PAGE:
By BENGT NYMAN
If some of you recognize part of what follows it’s because it has appeared on one of the Nikonian Forums, where it received mostly boos and oh-nos. I have had an idea for some time which was recently confirmed by a statement by Panasonic: “Blame the Bayer filter for your camera’s poor low light performance.”
Indeed I am very pleased with my D800E. It makes miraculous images out of just about anything. Many times you can pull out a bonus image from deep inside the image without running into the usual resolution reminder.
I also use my D800E in dark places, shooting in next-to-no-light to produce dark, saturated, ambience-dripping music and theater scenes. The high resolution again allows me to go deep into darkness before the lack of light and subsequent fine pitch noise becomes objectionable.
When I go too far I can often still salvage an intriguing scene by going to high contrast black-and-white with color and chromatic noise converted into ruff and tough graininess.
So why am I talking about a D800EM a.k.a. D800E Monochrome? I am so convinced that high resolution gives us photographers a new lease on life that I would like to take it a step further.
I am envisioning a Monochrome D800EM with no Bayer filters and of course no anti-aliasing filter.
In other words: a straight black-and-white 36.3MP D800EM with nothing in the way of any of the pixels.
Resolution and detail should be exquisite.
Light sensitivity would of course be substantially better than the color version since there are no color filters refusing entrance to photons of the wrong color.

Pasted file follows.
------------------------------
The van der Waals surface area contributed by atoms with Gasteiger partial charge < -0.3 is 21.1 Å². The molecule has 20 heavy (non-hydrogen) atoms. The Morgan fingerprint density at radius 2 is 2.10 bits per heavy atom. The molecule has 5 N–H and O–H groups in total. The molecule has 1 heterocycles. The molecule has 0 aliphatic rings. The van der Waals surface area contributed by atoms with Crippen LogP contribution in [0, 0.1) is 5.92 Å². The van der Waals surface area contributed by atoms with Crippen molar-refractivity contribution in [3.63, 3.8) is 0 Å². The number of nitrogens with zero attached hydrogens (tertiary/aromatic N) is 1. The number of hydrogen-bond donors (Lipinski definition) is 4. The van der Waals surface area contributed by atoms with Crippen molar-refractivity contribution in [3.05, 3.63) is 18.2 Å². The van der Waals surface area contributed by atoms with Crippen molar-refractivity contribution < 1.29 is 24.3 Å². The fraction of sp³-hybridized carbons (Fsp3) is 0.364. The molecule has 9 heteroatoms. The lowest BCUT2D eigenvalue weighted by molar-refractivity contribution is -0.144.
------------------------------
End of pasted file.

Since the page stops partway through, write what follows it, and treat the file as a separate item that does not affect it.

We already have the Leica M Monochrom. However, with an 18MP CCD sensor the Leica M Monochrom lacks in both resolution and ISO.
Even though I am not personally a black-and-white fanatic, I can’t help envisioning the potential of a monochrome extrapolation of the D800E into a D800EM.
I realize that Nikon might not be interested in putting out a specialty product with an even smaller market than the D800E. However, I hope they, or somebody, will — because the photographic world would be richer for it.
We probably all remember the anxiety initially caused by the E version of the D800.
People said with a D800 it is more difficult to shoot handheld because the high resolution will highlight any camera shake. After hundreds of thousands of handheld shots with 13MP and 21MP cameras, and many thousands of handheld D800E shots with 36MP I can confidently say: nonsense.
People also said that with a D800E you run the risk of getting moiré patterns in your images. Nonsense. After many thousands of shots I still have not spotted a single moiré pattern.
I believe that a D800EM would be a terrific addition to a serious photographers arsenal.
The objections I have received so far are essentially: “Oh no, I need the color to differentiate and manipulate the tonal range of the final black-and-white image.”
I can see that. I guess I am more of a documentary photographer where composition, balance and enhancing the natural beauty of the image is of essence, as opposed to a more intrusive or artsy manipulation of the image.
If you have enough light to shoot in color and create your desired black and white from that, great.
When I do not have enough light to create a quality color image, I would like to be able to reach for my D800EM to create an amazing black and white at ISOs unthinkable behind any kind of filter including a Bayer filter.
P.S. No, you can not remove a modern Bayer filter. The Bayer pattern pixel window tinting is today an integral part of the image sensor manufacturing process.